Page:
This interpretation does much to explain the strange pathologies of the 21st-century Westminster class, and elucidates the strange mystery of why Britain, more or less uniquely in Europe, possesses a markedly anti-national commenting class (intelligentsia is not quite the right word), whose European pretensions, like the continental affectations of a Hyacinth Bucket, are simply those of the provincial petit bourgeois, repelled by the drab simplicities of home. It explains why Britain, for a European country, is uniquely at risk of self-dissolution by global economic forces, and why its governing class’s sense of national identity, as far as can be judged from its citizenship tests, is such thin gruel, entirely indistinguishable from vague internationalist norms of liberal tolerance. It explains the compulsion towards mass immigration, entirely inconsistent with the demands of British voters: for as the empire folded in on itself, sucking the empire’s global children in along with it like a collapsing star, it became easier to remake Britain in the image of the world than to shape the world in a way congenial to British desires.
Such an interpretation also explains the extraordinary ease with which Britain’s governing class has reduced the country to a powerless factotum of America’s global empire, and the degree to which such total self-abnegation of sovereignty is presented and experienced, not as a humiliation fetish but as the natural order of things, and the bedrock of Britain’s security. To maintain its global pretensions, the Westminster class has been forced into a posture of what Perry Anderson termed “hyper-subalternity to the US in an era when America had become the sole super-power”. It explains why our Right-wing populists are enamoured of globalised free markets even as they rail against “globalism”, why our state broadcaster functions as a vector of America’s new ideological fixations, and why our royals as well as our politicians look longingly at the better opportunities to be found in California. It explains, too, why our sole national institution, the NHS, sucks both staff and patients from around the world, finding its merely national mission too paltry for its dignity, and the humanitarian obligations of the British taxpayer too bountiful to be shared only among the British people.
For the British governing class, and its taste-making hangers on, Britain as a small European country is simply too small a stage to bother with. Yet instead of addressing these tensions, surely the underlying cause of the failures of British governance which drove Brexit in the first place, the result of Brexit has only been to heighten them: more immigration, the Indo-Pacific tilt, the endless attempt to summon a Global Britain into being in a post-imperial world. The contradictions between Britain’s world-leading pretensions and shabby material realities are now becoming too sharp for the state to effectively manage. If Brexit has foregrounded one essential fact of British politics it is that the problems facing the country are rooted in its governing class: a class which swooped together with organic solidarity after Brexit to prevent any democratic attempt to redirect its course, and frittered away the country’s economic sovereignty on dreams of global relevance.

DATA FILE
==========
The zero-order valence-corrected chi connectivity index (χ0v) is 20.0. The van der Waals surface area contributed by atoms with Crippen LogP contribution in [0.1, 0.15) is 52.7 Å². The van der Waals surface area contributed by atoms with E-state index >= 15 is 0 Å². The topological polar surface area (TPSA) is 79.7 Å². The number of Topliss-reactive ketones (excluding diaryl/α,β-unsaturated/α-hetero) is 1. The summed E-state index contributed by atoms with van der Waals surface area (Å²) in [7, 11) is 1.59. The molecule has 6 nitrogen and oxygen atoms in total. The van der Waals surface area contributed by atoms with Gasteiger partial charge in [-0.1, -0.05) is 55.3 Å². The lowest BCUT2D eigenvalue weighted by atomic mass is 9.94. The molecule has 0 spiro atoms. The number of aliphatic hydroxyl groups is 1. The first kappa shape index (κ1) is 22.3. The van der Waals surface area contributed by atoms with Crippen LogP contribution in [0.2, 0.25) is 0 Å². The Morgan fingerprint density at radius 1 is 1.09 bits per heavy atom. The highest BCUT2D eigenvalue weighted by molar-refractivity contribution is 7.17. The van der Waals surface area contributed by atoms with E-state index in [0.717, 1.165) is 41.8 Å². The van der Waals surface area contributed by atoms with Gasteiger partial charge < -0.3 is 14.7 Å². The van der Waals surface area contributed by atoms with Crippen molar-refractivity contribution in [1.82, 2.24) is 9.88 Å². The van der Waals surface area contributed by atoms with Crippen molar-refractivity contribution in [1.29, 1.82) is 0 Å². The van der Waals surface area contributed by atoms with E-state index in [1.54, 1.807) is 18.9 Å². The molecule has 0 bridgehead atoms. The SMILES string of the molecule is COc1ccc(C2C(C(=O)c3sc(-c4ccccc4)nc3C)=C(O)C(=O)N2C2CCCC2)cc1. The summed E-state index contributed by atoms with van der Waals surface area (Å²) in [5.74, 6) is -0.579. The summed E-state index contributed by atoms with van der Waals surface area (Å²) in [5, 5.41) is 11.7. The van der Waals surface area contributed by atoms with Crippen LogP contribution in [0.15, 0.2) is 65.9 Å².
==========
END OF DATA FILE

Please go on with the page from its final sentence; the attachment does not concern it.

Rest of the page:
As Pocock observed, the Wars of the Three Kingdoms which accelerated the consolidation of the British state in Westminster were the result of England’s governing class attempting to resolve their own political divisions through the incorporation of their neighbours in a greater, shared project. For “the English did not want such a war, but found that they had to fight it with each other; and they hated it so much that they imposed it on Scotland and Ireland in the attempt to resolve it. The imperial sovereignty they imposed on other nations was an effect of the imperial sovereignty they had imposed on themselves.”
Britain’s entry into the EC was itself, likewise, a failed attempt to recapture a greater stage on which Britain could play a global role, and foundered on the same tensions, the inward-looking domesticity of the British electorate rebelling against the outward-facing cosmopolitanism of its governing caste. Always the foil of other nations’ acts of self-definition — a process now continuing, with Scotland, even in the home islands — Britain never saw the need or found the occasion to do so for itself. In the collapse of Britain’s empire, then, the only anti-imperial project that failed was that of liberating Britain from its own rulers.
But is it possible to liberate Britain from Westminster while maintaining the Union? The Union’s collapse would surely only leave us stuck with the same governing elite on a smaller and more claustrophobic scale, just as the cosmopolitan pretensions of the various Celtic nationalisms are, if anything, even more hysterical and absurd than those of the Union as a whole. Yet any attempt at a British Meiji restoration similarly falters on the unavoidable fact that the British governing class has very little interest in the governance of Britain itself — instead it recoils from it, as a distraction from the glittering possibilities of the wider world.
Such an elite makes a shaky foundation for a project of national renewal, yet without a total overhaul of Britain’s governing class, the remaining time in which to advance such a project is rapidly slipping away, before the nation dissolves itself with an affected smirk of enlightened tolerance. The revolt against Brussels then, was always just the opening salvo, on a continental front, of a far more difficult campaign: to become a prosperous European country, Britain must still liberate itself from the self-defeating foibles and global aspirations of the Westminster class.